I say to my noble friend Lady Neville-Rolfe and other noble Lords that the UK has long championed the WTO and rules-based free and fair trade as a route to prosperity and security for all nations. If voted through, Amendments 93, 94, 95, 96 and 105 would, I am advised, impose an inflexible framework on negotiations and might make it more difficult to ensure that the positions we adopt in FTA negotiations are WTO-compliant.

Turning to Amendments 94, 95 and 96, as I have said, these amendments would not change the unintended disruptive effects on the UK’s trade policy that Amendment 93 would cause, as I have just outlined.

Turning to Amendment 103, I hope that I can provide the noble Lord with some reassurance that, in taking its decision on the UK global tariff, the Government had regard to the five principles set out in the Taxation (Cross-border Trade) Act 2018. These include the interests of consumers in the UK; the interests of producers in the UK of the goods concerned; the desire to maintain and promote the external trade of the UK; the desire to maintain and promote productivity in the UK; and the extent to which the goods concerned are subject to competition. All existing UK import standards that products have to meet to enter the UK market will still apply. None of these requirements will be impacted by the level at which tariffs are set in the UK global tariff.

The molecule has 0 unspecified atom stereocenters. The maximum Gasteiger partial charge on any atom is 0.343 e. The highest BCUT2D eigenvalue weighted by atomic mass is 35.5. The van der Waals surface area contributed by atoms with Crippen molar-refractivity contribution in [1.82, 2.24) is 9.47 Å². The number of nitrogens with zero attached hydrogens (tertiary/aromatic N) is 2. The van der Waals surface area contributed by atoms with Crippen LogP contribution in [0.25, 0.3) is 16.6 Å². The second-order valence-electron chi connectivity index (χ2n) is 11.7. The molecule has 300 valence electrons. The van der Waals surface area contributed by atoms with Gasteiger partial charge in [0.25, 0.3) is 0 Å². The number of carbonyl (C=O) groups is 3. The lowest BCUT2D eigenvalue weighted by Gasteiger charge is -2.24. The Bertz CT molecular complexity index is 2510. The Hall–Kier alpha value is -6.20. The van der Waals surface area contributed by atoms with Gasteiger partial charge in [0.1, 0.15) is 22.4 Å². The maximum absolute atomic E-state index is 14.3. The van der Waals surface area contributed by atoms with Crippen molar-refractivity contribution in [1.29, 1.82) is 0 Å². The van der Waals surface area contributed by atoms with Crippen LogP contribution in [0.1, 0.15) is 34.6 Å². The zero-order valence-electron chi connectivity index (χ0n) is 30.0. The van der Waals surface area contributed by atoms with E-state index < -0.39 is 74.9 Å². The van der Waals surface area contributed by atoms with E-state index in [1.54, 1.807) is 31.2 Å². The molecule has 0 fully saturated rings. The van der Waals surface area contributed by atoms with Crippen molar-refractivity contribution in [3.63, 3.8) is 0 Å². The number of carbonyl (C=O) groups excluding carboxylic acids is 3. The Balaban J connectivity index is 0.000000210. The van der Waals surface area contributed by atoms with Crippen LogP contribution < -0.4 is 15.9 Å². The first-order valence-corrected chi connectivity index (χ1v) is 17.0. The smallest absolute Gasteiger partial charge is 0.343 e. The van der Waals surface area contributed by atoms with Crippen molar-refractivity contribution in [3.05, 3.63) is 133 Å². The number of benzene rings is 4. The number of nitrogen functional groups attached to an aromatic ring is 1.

Given the measures outlined, the Government believe that sufficient protections are already in place. Along with very respected and independent bodies, whose duties I have spent some time outlining, we are committed to ensuring that trade agreements do not compromise our high standards, and we will continue to take into account the views of relevant stakeholders across the food supply chain on the impact of trade deals. We already have in place in the UK rigorous processes to protect our standards. With that, I very much hope that the noble Lord will feel able to withdraw his amendment.